One of the most common chord sequences in jazz laid bare for your elucidation! The chord shapes for the second example here require a certain amount of fretboard athleticism, although the concept is straightforward enough. Many of the different music styles have adopted a kind of standard chord sequence. Take the blues, for example: where would we be without the C, F, G or I IV V chord sequence? It’s a thing that has become standardised and, as such, is invaluable for anyone learning to play. If you can play over basic I IV V changes in blues, you know that you can cope with a great amount of the material you’ll be confronted with in that style.
You may be tempted to think that the same cannot be said for jazz. This is a music which is renowned for its non-conformist attitude towards harmony and so surely there can’t be any kind of standardisation here? Well, the answer is both wrong and right. Jazz does resist some ‘standard’ forms and isn’t quite as easy to pin down as a blues or folk music. But, just occasionally, we come across some parallels which are beneficial to the jazz student. Rhythm Changes lesson part two.
It all goes back to George Gershwin and Charlie Parker, really. For some reason, the great jazz saxophone player Charlie Parker loved to play over the changes to Gershwin’s ‘I Got Rhythm’ and he was probably solely responsible for that song entering the jazz repertoire in the way that it has. But you couldn’t play the same song several times during a set – even the slowest audience is going to notice that! So Parker wrote a whole bundle of tunes which used the same basic chord arrangement. That way, nobody would notice and he’d get to play over his favourite set of rhythm changes several times a gig. This kind of cunning would be invisible to anything other than an audience of musicologists and so everyone was more or less happy.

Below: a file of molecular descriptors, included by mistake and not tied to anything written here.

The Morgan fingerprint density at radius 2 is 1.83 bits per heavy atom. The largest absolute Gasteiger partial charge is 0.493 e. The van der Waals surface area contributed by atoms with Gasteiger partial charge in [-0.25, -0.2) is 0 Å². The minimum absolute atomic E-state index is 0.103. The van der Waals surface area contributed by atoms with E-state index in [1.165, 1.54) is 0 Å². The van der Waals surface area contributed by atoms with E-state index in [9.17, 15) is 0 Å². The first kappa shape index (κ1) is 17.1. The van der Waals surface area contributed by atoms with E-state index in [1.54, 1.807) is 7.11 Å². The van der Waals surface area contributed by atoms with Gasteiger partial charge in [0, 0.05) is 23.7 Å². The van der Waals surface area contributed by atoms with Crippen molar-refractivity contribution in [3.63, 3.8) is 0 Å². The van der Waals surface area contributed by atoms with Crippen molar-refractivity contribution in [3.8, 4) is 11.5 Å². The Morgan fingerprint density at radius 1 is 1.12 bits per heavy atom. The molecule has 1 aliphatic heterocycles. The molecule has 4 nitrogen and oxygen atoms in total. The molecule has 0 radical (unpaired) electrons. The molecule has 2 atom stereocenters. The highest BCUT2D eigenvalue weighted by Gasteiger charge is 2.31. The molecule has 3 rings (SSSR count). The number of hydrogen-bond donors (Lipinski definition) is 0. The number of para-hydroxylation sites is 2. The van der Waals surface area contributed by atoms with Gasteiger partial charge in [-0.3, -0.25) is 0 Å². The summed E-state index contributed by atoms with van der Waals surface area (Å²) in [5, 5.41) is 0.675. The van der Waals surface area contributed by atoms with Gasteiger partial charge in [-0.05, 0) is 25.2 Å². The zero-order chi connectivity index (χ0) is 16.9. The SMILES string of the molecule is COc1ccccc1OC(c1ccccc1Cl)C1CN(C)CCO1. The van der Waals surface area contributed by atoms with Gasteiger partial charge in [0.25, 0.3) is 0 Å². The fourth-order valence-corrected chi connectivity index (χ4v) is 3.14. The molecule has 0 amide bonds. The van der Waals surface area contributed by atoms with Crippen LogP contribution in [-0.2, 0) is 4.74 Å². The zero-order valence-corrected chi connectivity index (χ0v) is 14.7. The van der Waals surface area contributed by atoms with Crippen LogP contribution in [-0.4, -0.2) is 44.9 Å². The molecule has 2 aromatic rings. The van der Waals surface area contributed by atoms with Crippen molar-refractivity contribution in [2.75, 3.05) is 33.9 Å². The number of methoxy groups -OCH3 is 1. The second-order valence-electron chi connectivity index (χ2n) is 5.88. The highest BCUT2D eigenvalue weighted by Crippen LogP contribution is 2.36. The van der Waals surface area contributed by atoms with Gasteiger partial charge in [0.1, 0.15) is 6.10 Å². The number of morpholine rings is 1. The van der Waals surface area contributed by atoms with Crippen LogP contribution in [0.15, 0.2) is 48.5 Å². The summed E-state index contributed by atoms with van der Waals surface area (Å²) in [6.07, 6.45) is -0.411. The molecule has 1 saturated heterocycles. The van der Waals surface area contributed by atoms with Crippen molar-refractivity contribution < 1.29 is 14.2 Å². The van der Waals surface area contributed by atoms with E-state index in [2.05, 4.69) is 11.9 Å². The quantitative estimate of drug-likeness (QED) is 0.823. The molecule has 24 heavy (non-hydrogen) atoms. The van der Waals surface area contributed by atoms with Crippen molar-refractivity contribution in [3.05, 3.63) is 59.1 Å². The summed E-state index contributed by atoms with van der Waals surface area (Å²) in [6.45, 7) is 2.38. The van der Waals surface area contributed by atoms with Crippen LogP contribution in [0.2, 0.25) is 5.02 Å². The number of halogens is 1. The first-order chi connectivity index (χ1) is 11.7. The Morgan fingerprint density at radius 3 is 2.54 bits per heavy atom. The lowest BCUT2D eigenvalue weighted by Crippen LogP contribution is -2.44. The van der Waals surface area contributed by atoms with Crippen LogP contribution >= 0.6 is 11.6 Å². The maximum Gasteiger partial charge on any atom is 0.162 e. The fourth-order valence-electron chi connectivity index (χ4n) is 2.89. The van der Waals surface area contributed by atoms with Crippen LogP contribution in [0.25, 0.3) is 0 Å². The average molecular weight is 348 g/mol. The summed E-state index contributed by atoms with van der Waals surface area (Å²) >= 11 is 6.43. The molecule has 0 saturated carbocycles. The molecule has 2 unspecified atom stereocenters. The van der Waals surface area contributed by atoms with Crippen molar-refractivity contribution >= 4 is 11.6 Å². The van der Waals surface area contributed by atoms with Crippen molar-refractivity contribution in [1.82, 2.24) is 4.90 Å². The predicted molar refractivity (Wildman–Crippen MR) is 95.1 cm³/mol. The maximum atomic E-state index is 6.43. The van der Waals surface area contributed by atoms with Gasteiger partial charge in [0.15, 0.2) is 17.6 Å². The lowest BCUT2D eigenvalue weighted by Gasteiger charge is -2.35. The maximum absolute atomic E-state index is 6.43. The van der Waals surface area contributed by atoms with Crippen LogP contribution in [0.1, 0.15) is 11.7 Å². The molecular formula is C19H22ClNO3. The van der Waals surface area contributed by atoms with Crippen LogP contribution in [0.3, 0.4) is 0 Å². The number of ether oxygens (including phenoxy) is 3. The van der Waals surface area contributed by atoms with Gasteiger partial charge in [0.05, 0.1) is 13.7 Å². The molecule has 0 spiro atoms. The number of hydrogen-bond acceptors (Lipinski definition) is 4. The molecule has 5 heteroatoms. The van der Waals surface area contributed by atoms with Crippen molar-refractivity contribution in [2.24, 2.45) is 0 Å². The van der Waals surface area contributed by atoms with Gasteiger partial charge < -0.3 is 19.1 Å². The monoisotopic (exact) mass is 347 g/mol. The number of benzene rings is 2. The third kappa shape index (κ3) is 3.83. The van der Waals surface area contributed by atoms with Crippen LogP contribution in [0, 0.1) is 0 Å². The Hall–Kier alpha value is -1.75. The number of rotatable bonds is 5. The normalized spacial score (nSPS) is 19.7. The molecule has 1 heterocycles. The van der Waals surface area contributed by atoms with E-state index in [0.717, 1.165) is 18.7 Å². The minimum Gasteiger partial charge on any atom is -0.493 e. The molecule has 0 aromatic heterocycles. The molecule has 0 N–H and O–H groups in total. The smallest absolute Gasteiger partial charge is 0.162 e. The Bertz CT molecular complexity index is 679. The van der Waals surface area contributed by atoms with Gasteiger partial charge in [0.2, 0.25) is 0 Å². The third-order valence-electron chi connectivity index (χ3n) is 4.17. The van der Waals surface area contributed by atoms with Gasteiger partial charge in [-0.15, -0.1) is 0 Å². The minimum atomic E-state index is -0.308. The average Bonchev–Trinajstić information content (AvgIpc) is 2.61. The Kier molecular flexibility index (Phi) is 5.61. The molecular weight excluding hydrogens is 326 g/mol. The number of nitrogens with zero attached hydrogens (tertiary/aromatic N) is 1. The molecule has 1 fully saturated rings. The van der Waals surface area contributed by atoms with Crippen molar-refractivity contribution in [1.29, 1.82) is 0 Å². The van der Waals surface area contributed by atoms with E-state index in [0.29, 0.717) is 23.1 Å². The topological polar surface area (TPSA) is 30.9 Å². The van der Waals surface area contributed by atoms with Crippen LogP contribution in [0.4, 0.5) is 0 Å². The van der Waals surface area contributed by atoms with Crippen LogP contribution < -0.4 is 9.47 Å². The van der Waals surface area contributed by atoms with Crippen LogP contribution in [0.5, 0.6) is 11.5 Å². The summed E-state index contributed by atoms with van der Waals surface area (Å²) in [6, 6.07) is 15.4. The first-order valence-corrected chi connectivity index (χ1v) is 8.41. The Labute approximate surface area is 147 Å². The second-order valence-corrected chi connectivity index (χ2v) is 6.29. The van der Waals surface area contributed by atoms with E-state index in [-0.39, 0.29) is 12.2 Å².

Today, there are still many tunes which use Gershwin’s original chord changes as their framework for different melodies, to such an extent that it makes these particular chords a very good lesson in improvisation. But first things first. This series of columns is split into three: this time we’ll be considering the basic chord framework, next time we’ll look at some ideas for soloing and finally we’ll look at one of the tunes which uses the chord sequence to support a totally original melody. And I think you’ll be surprised at which one we’ve chosen!
So, straight down to basics. I’ve written out the chord arrangement in the key of G. This is a nice, straightforward, guitar-friendly key – as opposed to the original, which is in Bb. I’ve said before that Bb’s reputation as ‘the jazz key’ is based solely on the fact that it’s a really easy key for sax players to play in. It’s time for a backlash and so we’ll take the easy route, for a change!
If you take a look at the first part of the chord sequence, you’ll see that the chords are pretty ‘normal’ as I’ve kept things simple here to begin with. You’ll notice that, in the chorus section, the key changes temporarily, which could trip you up initially, but you’ll get used to hearing it happen.
The second set of chords are a slightly simplified version of what I’d play if I was accompanying a soloist. There is a great deal more harmonic movement there – things are more ‘interesting’ to listen to – and it forms a more demanding sequence to learn. If you play both versions, you should be able to hear the basic chord movement of the first within the more complex movement of the second. Don’t forget that the most important place to store this information is inside your head. Once it’s there, you can call upon it – but if you don’t learn it and ‘leave it on the page’ you’ll never really be able to get inside the sound of it and this will affect your ability to solo over the top.
Take some time learning these rhythm changes – you’ll certainly hear a lot about rhythm changes as you progress on the instrument and knowing them in advance will stand you in very good stead when you get on the bandstand. Good luck.
Jazz Rhythm Changes. Basic Arrangement
It’s a part of Jazz Rhythm Changes Lesson. Part 1
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